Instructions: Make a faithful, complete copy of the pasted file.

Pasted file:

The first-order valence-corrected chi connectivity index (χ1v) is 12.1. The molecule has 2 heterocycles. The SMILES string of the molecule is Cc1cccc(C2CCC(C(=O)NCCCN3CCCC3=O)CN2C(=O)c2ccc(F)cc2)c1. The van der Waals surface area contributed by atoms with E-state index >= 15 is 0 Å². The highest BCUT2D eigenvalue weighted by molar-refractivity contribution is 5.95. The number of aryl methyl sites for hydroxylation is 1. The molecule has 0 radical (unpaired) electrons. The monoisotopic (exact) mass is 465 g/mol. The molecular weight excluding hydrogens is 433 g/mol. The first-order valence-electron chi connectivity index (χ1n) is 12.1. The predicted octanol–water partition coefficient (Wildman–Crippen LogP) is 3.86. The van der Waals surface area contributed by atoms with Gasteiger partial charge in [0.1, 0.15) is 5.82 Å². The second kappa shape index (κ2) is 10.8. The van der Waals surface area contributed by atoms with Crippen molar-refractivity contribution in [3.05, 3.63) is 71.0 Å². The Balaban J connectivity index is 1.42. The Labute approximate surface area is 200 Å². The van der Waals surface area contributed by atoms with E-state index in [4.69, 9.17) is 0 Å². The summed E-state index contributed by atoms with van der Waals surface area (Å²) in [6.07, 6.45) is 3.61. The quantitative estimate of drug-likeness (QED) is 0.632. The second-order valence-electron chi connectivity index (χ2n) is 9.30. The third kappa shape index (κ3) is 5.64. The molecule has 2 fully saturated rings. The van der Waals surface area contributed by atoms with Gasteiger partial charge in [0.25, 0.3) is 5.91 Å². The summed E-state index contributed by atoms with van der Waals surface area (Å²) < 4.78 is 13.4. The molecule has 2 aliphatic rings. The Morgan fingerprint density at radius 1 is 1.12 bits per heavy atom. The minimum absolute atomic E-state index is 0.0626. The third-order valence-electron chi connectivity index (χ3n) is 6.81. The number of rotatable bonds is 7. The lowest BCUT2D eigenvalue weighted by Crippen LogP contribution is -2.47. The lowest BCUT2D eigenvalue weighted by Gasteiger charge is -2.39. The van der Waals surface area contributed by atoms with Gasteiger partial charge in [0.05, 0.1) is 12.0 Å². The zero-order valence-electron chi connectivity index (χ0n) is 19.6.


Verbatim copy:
The first-order valence-corrected chi connectivity index (χ1v) is 12.1. The molecule has 2 heterocycles. The SMILES string of the molecule is Cc1cccc(C2CCC(C(=O)NCCCN3CCCC3=O)CN2C(=O)c2ccc(F)cc2)c1. The van der Waals surface area contributed by atoms with E-state index >= 15 is 0 Å². The highest BCUT2D eigenvalue weighted by molar-refractivity contribution is 5.95. The number of aryl methyl sites for hydroxylation is 1. The molecule has 0 radical (unpaired) electrons. The monoisotopic (exact) mass is 465 g/mol. The molecular weight excluding hydrogens is 433 g/mol. The first-order valence-electron chi connectivity index (χ1n) is 12.1. The predicted octanol–water partition coefficient (Wildman–Crippen LogP) is 3.86. The van der Waals surface area contributed by atoms with Gasteiger partial charge in [0.1, 0.15) is 5.82 Å². The second kappa shape index (κ2) is 10.8. The van der Waals surface area contributed by atoms with Crippen molar-refractivity contribution in [3.05, 3.63) is 71.0 Å². The Balaban J connectivity index is 1.42. The Labute approximate surface area is 200 Å². The van der Waals surface area contributed by atoms with E-state index in [4.69, 9.17) is 0 Å². The summed E-state index contributed by atoms with van der Waals surface area (Å²) in [6.07, 6.45) is 3.61. The quantitative estimate of drug-likeness (QED) is 0.632. The second-order valence-electron chi connectivity index (χ2n) is 9.30. The third kappa shape index (κ3) is 5.64. The molecule has 2 fully saturated rings. The van der Waals surface area contributed by atoms with Gasteiger partial charge in [0.25, 0.3) is 5.91 Å². The summed E-state index contributed by atoms with van der Waals surface area (Å²) < 4.78 is 13.4. The molecule has 2 aliphatic rings. The Morgan fingerprint density at radius 1 is 1.12 bits per heavy atom. The minimum absolute atomic E-state index is 0.0626. The third-order valence-electron chi connectivity index (χ3n) is 6.81. The number of rotatable bonds is 7. The lowest BCUT2D eigenvalue weighted by Crippen LogP contribution is -2.47. The lowest BCUT2D eigenvalue weighted by Gasteiger charge is -2.39. The van der Waals surface area contributed by atoms with Gasteiger partial charge in [0.05, 0.1) is 12.0 Å². The zero-order valence-electron chi connectivity index (χ0n) is 19.6.